Business & Investment

Beware of hidden economic issues in commercial leasing

Steve to Hill

Certain economic aspects of commercial leasing are often ignored in intent letters and help both landlords and tenants reduce transaction costs and accelerate the contract negotiation process.

Many landlords and tenants engage in commercial rental transactions based on mutual understanding limited to the most basic economic aspects of the transaction: lease term, base rent, general pass-through of operating costs, and landlords. Amount to be funded Tenant improvement allowance and / or other monetary concessions.

Address certain standard risks and costs that may arise during the lease term (although they are often “hidden” conditions in relation to a basic understanding of the parties’ financial terms). By including them in the preliminary lease discussion, both landlord tenants can limit the risk of not considering them in the initial agreement.

Here are some of the “hidden” economic issues that commercial leasing parties need to consider and analyze:— —Along with its basic economic terms— —To avoid surprises during the lease.

Hidden economic problems in leasing form

Parties to commercial leasing transactions often use relatively standard leasing forms, such as those created by AIR CRE (formerly AIR Commercial Real Estate Association). These forms are updated regularly and generally provide a good starting point for the lease review and negotiation process, but these forms should be considered along with the basic financial terms of the statement of intent. I have a problem.

For example, one of the key issues that parties should consider is the allocation of costs to maintain a building or building in accordance with existing legislation. The AIR form provides the landlord’s warranty and agreement to correct the breach within a specified period of time, but the standard warranty pertains only to the landlord’s knowledge of the breach at the time of lease execution.

Therefore, if the landlord does not have knowledge of existing compliance issues at the time the lease is executed, the form lease bears the cost of modifying the state of the tenant.

Landlord concerns

Identifying all the “hidden” risks that landlords consider is beyond the scope of this article, but one good example of how to avoid such “hidden” risks is when real estate costs go to tenants. The range to be passed. ..

From the landlord’s point of view, operating cost ambiguity has a basic level of protection and is defined as “including, but not limited to,” a broad list of cost items. However, the parties basically agree on an economic understanding of how to allocate certain items, such as capital improvements, additions, and exchanges, between the parties, or which costs to exclude from the pass-through of operating costs. If not, the basic economic terms of their statement of intent are incorrect.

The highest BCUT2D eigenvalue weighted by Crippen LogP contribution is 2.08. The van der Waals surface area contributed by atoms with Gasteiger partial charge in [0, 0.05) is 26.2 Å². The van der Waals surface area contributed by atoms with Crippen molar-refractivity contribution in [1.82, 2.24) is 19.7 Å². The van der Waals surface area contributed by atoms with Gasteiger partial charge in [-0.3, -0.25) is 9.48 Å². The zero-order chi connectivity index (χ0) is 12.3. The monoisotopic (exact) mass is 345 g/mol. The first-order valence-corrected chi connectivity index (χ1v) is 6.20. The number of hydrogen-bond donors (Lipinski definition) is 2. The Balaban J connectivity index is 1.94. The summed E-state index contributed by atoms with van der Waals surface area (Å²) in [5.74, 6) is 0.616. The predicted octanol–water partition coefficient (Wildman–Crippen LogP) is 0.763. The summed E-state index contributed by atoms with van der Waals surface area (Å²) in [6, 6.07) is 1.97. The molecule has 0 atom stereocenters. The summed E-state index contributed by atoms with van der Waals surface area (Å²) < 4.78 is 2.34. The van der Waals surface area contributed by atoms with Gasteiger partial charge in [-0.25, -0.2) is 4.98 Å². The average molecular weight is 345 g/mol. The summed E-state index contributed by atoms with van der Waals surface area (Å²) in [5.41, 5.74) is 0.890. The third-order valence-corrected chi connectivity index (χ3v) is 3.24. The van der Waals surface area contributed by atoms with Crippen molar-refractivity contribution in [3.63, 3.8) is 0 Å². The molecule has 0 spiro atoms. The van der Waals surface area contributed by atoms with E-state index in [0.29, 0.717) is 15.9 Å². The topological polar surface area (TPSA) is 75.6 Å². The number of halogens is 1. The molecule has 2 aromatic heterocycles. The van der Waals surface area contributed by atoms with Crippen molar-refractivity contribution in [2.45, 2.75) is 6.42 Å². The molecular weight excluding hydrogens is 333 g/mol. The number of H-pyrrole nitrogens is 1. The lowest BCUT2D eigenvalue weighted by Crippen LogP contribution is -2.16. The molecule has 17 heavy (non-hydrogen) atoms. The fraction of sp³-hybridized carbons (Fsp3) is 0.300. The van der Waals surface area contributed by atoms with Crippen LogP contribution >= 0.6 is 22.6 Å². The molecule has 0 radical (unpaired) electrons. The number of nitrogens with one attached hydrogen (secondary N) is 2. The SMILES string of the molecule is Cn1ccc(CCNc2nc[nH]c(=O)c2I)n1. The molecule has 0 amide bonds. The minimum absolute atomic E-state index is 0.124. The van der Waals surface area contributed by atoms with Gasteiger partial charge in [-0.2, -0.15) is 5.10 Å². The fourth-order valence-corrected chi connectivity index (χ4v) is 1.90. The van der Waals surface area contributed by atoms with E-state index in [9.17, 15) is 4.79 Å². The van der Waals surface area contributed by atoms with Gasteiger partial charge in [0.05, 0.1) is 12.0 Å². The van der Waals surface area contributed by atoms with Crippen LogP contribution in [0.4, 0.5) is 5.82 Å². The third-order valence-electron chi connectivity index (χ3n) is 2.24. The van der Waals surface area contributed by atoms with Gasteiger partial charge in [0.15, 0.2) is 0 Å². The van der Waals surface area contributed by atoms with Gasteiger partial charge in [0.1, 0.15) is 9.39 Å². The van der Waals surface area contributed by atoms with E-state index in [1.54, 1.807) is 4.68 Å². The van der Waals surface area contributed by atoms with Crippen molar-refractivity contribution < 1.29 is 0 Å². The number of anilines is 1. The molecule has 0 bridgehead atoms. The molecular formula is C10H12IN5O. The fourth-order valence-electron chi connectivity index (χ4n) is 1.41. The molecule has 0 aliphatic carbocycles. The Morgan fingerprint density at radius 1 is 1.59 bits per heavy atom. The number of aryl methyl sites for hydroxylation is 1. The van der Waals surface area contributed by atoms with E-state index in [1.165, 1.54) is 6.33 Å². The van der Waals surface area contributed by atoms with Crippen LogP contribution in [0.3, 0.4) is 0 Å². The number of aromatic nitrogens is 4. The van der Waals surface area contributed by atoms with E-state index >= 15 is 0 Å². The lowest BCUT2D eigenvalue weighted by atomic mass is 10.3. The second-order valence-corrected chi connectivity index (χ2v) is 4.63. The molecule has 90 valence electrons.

Revision of these basic economic terms during contract negotiations is far more costly and time consuming than documenting a correct understanding of the parties’ expectations in a letter of intent.

Tenant concerns

Allocation of operating expenses is equally important to tenants as a “hidden” risk addressed as part of the basic economic conditions of a commercial rental transaction.

For example, passing property taxes to tenants may seem indisputable, but tenants for the additional cost of increased valuation based on a “split roll” of commercial real estate or a change of ownership. Responsibility is out of the control of the tenant and it is often very controversial to realize that there is no benefit from incurring the additional cost of a tax increase.

Another important issue for tenants is related to the landlord’s agreement to provide tenant improvement allowances to build space.

Important issues to consider as part of the parties’ financial understanding of the correct amount of money the landlord will fund— —That’s exactly what constitutes a basic building and system that needs to be improved with a margin to solidify tenant expectations for building construction costs. Otherwise, a significant portion of the allowance dollar may be spent on what the tenant considers to be an improvement on an existing building.

Similarly, as mentioned earlier, the value of landlord’s allowance can be significantly reduced by the “hidden” risk of tenant costs, such as fixing code violations and complying with access requirements under the Americans with Disabilities Act. ..

The ultimate goal of the landlord and tenant in the commercial lease negotiations and final decision is to understand and fairly distribute the risks between the parties, and to allocate these risks to either the landlord or the tenant in an unexpected and significant economic allocation. Is to avoid the possibility of doing.

Steve Toohill is a partner Solomon Ward Seidenwurm & Smith LLP..

Beware of hidden economic issues in commercial leasing Beware of hidden economic issues in commercial leasing

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